Tobacco-free campuses coming soon

By ARMANDO HARMON

Pima Community College is slamming the brakes on the use of tobacco on its campuses by making Pima a tobacco-free college.

Pima will go back and rewrite its policy on tobacco use on campus.

The proposition won’t be brought up to the board till the March meetings.

According to Brosky, if things were to change, the policy could go into effect in the fall 2018 or in January 2019.

There isn’t an exact date on when this policy will be brought up to the board of governors, but it could show up in a meeting in March for the first reading.

In 2013, the board of governors approved a policy restricting the use of tobacco on campus. PCC provided designated areas throughout each campus, with each area having its own benches and ashtray.

The Executive Leadership Team reviewed the the recommendations from the All College Council and results from a survey about tobacco and e-cigarettes that were posted online for students, faculty and staff.

The results of the survey were surprising, considering how the majority of the people were affected by secondhand smoke and about how 74.1 percent are concerned about the health effects of secondhand smoke affecting others.

PCC recognizes that colleges and universities are key environments for implementing healthy behaviors for students and also aim to provide a safe, healthy and comfortable environment for working and learning.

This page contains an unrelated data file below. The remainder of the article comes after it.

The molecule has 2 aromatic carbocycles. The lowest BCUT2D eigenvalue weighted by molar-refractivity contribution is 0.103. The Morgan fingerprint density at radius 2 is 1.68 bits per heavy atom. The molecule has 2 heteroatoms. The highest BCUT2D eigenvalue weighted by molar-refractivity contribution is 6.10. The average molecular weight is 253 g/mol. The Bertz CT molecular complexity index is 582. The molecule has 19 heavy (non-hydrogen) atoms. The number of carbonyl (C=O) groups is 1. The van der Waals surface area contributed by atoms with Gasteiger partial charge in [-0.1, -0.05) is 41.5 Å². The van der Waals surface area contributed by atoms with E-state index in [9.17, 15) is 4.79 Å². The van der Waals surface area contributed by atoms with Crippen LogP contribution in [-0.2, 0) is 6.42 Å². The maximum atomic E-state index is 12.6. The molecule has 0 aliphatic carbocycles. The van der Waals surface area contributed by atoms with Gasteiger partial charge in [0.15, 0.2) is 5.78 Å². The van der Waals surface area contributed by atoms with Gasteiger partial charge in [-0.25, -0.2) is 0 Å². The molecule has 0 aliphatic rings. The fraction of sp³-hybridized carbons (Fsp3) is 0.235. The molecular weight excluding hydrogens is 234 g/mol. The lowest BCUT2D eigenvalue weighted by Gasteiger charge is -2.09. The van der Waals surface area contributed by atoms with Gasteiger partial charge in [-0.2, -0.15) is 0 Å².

It’s not all healthy, however. Some might argue that the smoking area near the Respiratory Center on West Campus forces students with health issues to walk through that area.

“The placement of this smoking area is about 25 feet from the doors,” said Jeff Miller, respiratory program director. “Unfortunately, only the signs were taken down and the ashtrays remained and as a result we found even more smokers, but I am beyond ecstatic that we are adopting a tobacco-free campus.”

The three four-year universities in Arizona are all smoking and tobacco free, and colleges in the Maricopa Community College District fall under the same policy.

“It’s tough because there are health concerns, especially with secondhand smoke,” said Lisa Brosky, vice chancellor for external relations. “The other concern is the littering of the cigarettes. You have to look at this from all angles.”

 

Compiled by NICHOLAS TRUJILLO, Aztec Press looked over the responses as to why people support a tobacco-free campus, or don’t. As shown above, 1,402 survey participants support a tobacco-free school, while 1,086 don’t want this to take place. However, the comments tell a slightly diffrent story. There were over 300 comments in support of tobacco-free campuses, yet well over 500 particapants expressed their concern with PCC becoming a tobacco-free zone. These are some of the responses from each group to give a better idea of who voted for what. No names will be released with the comments as the survey was anonymous. However, if you have an opinion and you want to share it, email us at aztecpress@pima.edu. The anonymous responses were not altered in any way.
Illustration by Nicholas Trujillo/Aztec Press, This graph is pulled from the smoking survey that was taken in the fall semester of 2017. The graphs above show the comparison between those that said yes and no to a tobacco-free campus and those that either are or aren’t worried about the health issues of second-hand smoking. The surveys also have different total numbers of students that answered the question, this is because less students answered the whole survey and just stuck to one question.

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